Editor’s Choice Award September 2018, Science Fiction

The Editors’ Choices are chosen from the submissions from the previous month that show the most potential or otherwise earn the admiration of our Resident Editors. Submissions in four categories — science fiction chapters, fantasy chapters, horror, and short stories — receive a detailed review, meant to be educational for others as well as the author.This month’s reviews are written by Resident Editors Leah Bobet, Jeanne Cavelos, and Judith Tarr. The last four months of Editors’ Choices and their editorial reviews are archived on the workshop.

Eyes Of Glass, Chapter One by Scott Christian

This is a strikingly atmospheric chapter, full of rich and complex imagery. At the same time it moves along quickly. The pacing is rapid and the proliferation of plot-bunnies is, in a word, prolific. There’s a lot going on, and it goes fast–though it could go even faster, as I’ll explain below.

In this iteration I think it’s clear that the noir detective is the viewpoint and the Doctor doesn’t appear until after Jack has established his identity and his function in the story. While the funky formatting hits my eye with chunks of undifferentiated text, with a little effort I can see how the paragraphs seem to want to be structured. For the most part I can follow the narrative.

The main thing I might suggest for revision is a bit of a step back, and some assessing of priorities, starting with the way the paragraphs are structured. There’s so much going on, so many details, such a heaping on of actions and reactions, descriptions, characterizations, and general plot-chewiness, that sometimes it’s hard to navigate.

First I’d recommend shortening paragraphs, teasing out viewpoints and angles and general what-happens-here, and giving each its own space. That way, it’s easier to follow what’s going on, but the prose will keep its overall lushness.

Here for example, at the very beginning, we see this:

It was only a matter of time. The identity of the “old-fashioned detective” had been his most successful, but most desperate disguise yet. It was a symbol of justice he had carefully crafted to try and prove that the world wasn’t lost quite yet, that innocence could still be protected, that life didn’t have to end with regret, and that even Black Jack could become one of the “good guys.” That symbol’s name is Private Detective John Stack. Tonight, however, that symbol is dying, for night has fallen in the Leviathan and with it came a monster.

There’s so much packed into this space. We learn that he has basically an avatar, the detective. Apparently he calls himself Black Jack. But then he has another name. And he’s dying. Or his avatar is. And it’s night somewhere called the Leviathan, and there’s a monster, but Leviathan is a monster, so are they the same thing? Or are they different?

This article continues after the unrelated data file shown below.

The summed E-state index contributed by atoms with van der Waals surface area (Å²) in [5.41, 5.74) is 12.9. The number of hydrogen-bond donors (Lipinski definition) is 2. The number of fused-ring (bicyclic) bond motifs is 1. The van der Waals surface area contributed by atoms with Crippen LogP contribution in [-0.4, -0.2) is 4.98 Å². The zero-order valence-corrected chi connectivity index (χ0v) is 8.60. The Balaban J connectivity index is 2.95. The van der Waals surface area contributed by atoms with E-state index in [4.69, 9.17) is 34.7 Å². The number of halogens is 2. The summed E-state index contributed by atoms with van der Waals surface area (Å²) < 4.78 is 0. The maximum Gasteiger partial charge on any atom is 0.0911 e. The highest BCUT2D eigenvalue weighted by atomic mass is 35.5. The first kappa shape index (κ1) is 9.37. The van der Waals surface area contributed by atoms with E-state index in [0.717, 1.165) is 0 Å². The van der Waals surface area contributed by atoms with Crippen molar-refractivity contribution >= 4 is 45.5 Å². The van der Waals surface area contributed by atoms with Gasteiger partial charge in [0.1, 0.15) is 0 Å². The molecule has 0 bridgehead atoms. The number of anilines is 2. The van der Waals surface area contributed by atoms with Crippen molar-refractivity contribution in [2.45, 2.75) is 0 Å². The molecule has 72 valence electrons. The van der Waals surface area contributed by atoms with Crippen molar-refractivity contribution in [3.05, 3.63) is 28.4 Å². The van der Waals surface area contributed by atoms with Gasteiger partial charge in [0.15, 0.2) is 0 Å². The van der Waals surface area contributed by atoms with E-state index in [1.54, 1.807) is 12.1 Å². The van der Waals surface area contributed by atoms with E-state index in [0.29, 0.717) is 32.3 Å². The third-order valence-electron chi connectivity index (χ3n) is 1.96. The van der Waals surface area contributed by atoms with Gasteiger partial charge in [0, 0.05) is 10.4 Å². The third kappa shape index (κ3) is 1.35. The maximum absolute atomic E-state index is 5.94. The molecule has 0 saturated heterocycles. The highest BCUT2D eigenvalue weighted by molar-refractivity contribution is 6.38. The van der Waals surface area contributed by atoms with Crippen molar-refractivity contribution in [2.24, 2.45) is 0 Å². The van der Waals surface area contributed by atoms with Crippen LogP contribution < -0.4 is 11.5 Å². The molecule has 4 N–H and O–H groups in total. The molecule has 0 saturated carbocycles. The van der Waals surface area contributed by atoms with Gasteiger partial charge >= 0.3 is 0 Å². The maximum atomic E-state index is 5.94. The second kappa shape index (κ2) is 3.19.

What happens here is that we get one piece of information, then another that may be vaguely contradictory but is probably identical to it, but we can’t be sure before we move on to the next pair of is it/isn’t it. Some of this is probably intentional, because the universe Jack is operating in has that kind of recursive ambiguity to it. But the prose isn’t quite in control of itself yet, and the piling on of details within a single paragraph has the effect of jumbling them together.

Breaking them up will help. So will polishing for a little more clarity.

One way to do this is to prune the imagery. For example:

The unlit towers of the Old Downtown rise like skyscraping gravestones into the winter sky above.

There’s a whole heap of metaphors here: towers, skyscraping, gravestones. They rise, they’re in the sky, the sky is above.

Pruning just a couple of words removes redundancy without losing the sense: The unlit towers of the Old Downtown rise like gravestones into the winter sky.

Same strong imagery, clearer meaning. A similar pruning pass through the whole chapter will bring out the essentials, keep the atmosphere, and make the rapid pacing even more effective.

Watch for repetitive words and phrases, too. For example the Doctor purrs repeatedly and sometimes confusingly. She is Cat, yes? Which explains why she does this. But the connection could be clearer. It’s like Black Jack/John Stack and Leviathan/monster: the connection isn’t quite solid, and the proliferation of words and images makes it hard to catch the meaning.

And finally, in action scenes, it’s best in general to to keep the focus on a small number of very specific things that happen. If the scene goes on too long, it starts to lose tension, and the more so if it’s written slow—with long sentences and subordinate clauses.

In a rush of movement the gambler lunges forward and buries his dagger inches deep into the wooden door before he realizes the intruder has swiftly dodged to one side. In the flash of silence before the chaos begins, Stack’s lips are suddenly curled into a sadistic grin. After hearing his name for the first time in nearly a decade, Black Jack smiles at the world once more.
Try reading this aloud and see how slowly it moves. It means to be fast, it means to be strong. It wants to hit hard and move on quickly.

Shorter sentences, stronger constructions, more active phrases, will make this happen. Less repetition, more focus. More punch and pow.

The gambler lunges forward and buries his dagger in the door, too late. The intruder has dodged aside.

(new action, new viewpoint, new paragraph) In the flash of silence before chaos begins, Stack’s lips curl in a sadistic grin. For the first time in nearly a decade, Black Jack smiles at the world.

In short, and in sum: Definitely you don’t want to lose your wonderful atmosphere, but tightening up the prose and clarifying its meaning will make it work even better.

–Judith Tarr

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